Family instability has a deep effect on the environment in which children grow up. There have been many studies on how parental separation impacts a child’s mental health and wellbeing, but few understand the matter better than those who deal with those families directly on a daily basis. Tracy Miller, a family lawyer in Kitchener, has published an insightful piece on parental separation on her blog. Her firm, Miller Law, has dealt in family law for over 20 years; in addition to separation and divorce, these lawyers also deal with custody and access issues.
How a Family Lawyer in Kitchener Views the Impact of Separation
Too often, Miller writes, children whose parents are separating can suffer a form of “collateral damage” in the process. This happens even when parents think they’re doing everything by the book.
Children are incredibly perceptive. Their curious minds are built to soak in as much information as possible; unfortunately, that includes the negative emotions that surface in parents during the breakdown of a relationship.
“If you are an emotional wreck because you are always stressed and worrying about your divorce, of course it is going to affect how you talk to your kids”, Miller writes.
While parents often try their best to spare their children from the details of the separation, it is far more difficult to mask feelings of anger and unhappiness that arise during the process. This can have a powerful and long-lasting impact.
“Sadly, 10 to 20 years later, they can recite the details of their parent’s divorce”, writes Miller, “And they are telling this to a divorce lawyer because history has repeated itself. Just as their parents did, they are getting divorced.”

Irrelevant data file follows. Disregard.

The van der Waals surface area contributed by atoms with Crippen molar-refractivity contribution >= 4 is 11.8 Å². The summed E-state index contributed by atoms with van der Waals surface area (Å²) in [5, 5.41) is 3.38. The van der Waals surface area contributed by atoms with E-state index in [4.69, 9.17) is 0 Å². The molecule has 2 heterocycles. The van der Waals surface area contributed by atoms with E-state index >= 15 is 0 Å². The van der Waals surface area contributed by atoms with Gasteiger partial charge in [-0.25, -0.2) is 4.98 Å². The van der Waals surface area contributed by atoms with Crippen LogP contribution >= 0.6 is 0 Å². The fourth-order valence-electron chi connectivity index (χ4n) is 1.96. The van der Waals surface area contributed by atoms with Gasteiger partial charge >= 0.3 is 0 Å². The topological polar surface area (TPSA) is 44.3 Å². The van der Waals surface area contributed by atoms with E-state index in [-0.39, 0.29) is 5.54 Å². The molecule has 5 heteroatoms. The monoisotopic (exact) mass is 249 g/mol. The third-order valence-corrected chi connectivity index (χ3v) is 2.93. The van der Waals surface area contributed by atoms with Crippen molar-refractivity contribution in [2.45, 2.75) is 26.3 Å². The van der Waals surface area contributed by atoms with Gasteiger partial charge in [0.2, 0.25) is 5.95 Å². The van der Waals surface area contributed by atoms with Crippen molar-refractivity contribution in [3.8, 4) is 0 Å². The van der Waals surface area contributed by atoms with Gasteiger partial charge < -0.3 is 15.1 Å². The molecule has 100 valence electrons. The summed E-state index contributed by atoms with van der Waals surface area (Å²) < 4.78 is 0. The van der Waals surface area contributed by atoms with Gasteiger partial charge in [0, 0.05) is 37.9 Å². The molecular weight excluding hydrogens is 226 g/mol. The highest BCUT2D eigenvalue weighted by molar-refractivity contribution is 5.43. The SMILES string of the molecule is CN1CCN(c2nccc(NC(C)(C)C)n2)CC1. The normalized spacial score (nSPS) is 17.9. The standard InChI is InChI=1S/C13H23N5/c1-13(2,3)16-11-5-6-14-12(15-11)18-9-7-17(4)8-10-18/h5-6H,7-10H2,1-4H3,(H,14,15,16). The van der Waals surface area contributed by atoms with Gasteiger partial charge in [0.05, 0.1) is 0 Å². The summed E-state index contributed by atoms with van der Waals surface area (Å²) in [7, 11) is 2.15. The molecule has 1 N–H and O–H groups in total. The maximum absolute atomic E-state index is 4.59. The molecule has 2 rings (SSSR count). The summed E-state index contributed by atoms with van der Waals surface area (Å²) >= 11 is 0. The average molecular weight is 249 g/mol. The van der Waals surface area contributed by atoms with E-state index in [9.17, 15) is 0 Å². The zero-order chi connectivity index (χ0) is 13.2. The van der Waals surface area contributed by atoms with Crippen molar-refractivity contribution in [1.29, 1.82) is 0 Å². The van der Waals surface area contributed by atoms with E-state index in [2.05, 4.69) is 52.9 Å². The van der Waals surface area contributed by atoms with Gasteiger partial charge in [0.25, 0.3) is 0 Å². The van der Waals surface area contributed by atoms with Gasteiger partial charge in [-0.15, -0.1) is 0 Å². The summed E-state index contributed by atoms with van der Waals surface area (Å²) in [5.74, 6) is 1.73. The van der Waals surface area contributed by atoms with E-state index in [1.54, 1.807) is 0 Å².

This observation is backed up by studies that show evidence that those who experience a parental divorce are significantly more likely to divorce themselves. The truth is, a KW-Law family lawyer may well serve two generations of divorcees over the course of her career.
What Parents Should Avoid When Separating
One thing parents must do, according to Miller, is resist the temptation to recount to kids “their side of the story.” While parents may see it necessary to defend themselves, this behaviour can unwittingly shift stress onto the children.
“It leaves them in the middle, not knowing who to believe or blame…and powerless to do anything about it.”
Examples include pointing to the other parent’s lack of support as a reason why you can’t pay for something for the child, or blaming the other parent for not allowing the child to visit. The lawyers at Miller Law have seen this occur time and time again, since these layers also deal with custody and access.